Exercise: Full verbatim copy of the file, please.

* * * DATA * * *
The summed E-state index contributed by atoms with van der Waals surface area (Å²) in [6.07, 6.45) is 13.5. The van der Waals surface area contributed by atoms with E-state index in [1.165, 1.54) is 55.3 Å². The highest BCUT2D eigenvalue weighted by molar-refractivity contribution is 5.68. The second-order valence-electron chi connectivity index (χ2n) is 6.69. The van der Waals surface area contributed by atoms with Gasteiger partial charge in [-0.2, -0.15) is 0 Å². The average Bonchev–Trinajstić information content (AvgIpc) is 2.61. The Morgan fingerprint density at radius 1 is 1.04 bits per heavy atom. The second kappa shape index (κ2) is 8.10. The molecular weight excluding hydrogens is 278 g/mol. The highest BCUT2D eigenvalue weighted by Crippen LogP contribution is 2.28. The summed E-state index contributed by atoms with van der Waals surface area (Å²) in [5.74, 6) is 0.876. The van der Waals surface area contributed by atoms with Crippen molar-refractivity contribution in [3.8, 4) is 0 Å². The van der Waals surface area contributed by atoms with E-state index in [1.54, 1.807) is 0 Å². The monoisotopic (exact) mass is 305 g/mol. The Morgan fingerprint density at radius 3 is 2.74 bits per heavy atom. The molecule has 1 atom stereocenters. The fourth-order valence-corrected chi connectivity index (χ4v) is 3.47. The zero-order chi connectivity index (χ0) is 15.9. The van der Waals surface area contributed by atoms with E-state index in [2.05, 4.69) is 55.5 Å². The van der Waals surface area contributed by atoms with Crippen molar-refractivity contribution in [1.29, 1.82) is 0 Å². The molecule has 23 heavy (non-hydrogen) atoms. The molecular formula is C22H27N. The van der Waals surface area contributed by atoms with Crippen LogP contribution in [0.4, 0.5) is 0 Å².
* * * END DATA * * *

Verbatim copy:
The summed E-state index contributed by atoms with van der Waals surface area (Å²) in [6.07, 6.45) is 13.5. The van der Waals surface area contributed by atoms with E-state index in [1.165, 1.54) is 55.3 Å². The highest BCUT2D eigenvalue weighted by molar-refractivity contribution is 5.68. The second-order valence-electron chi connectivity index (χ2n) is 6.69. The van der Waals surface area contributed by atoms with Gasteiger partial charge in [-0.2, -0.15) is 0 Å². The average Bonchev–Trinajstić information content (AvgIpc) is 2.61. The Morgan fingerprint density at radius 1 is 1.04 bits per heavy atom. The second kappa shape index (κ2) is 8.10. The molecular weight excluding hydrogens is 278 g/mol. The highest BCUT2D eigenvalue weighted by Crippen LogP contribution is 2.28. The summed E-state index contributed by atoms with van der Waals surface area (Å²) in [5.74, 6) is 0.876. The van der Waals surface area contributed by atoms with Crippen molar-refractivity contribution in [3.8, 4) is 0 Å². The van der Waals surface area contributed by atoms with E-state index in [1.54, 1.807) is 0 Å². The monoisotopic (exact) mass is 305 g/mol. The Morgan fingerprint density at radius 3 is 2.74 bits per heavy atom. The molecule has 1 atom stereocenters. The fourth-order valence-corrected chi connectivity index (χ4v) is 3.47. The zero-order chi connectivity index (χ0) is 15.9. The van der Waals surface area contributed by atoms with E-state index in [2.05, 4.69) is 55.5 Å². The van der Waals surface area contributed by atoms with Crippen molar-refractivity contribution in [1.29, 1.82) is 0 Å². The molecule has 23 heavy (non-hydrogen) atoms. The molecular formula is C22H27N. The van der Waals surface area contributed by atoms with Crippen LogP contribution in [0.4, 0.5) is 0 Å².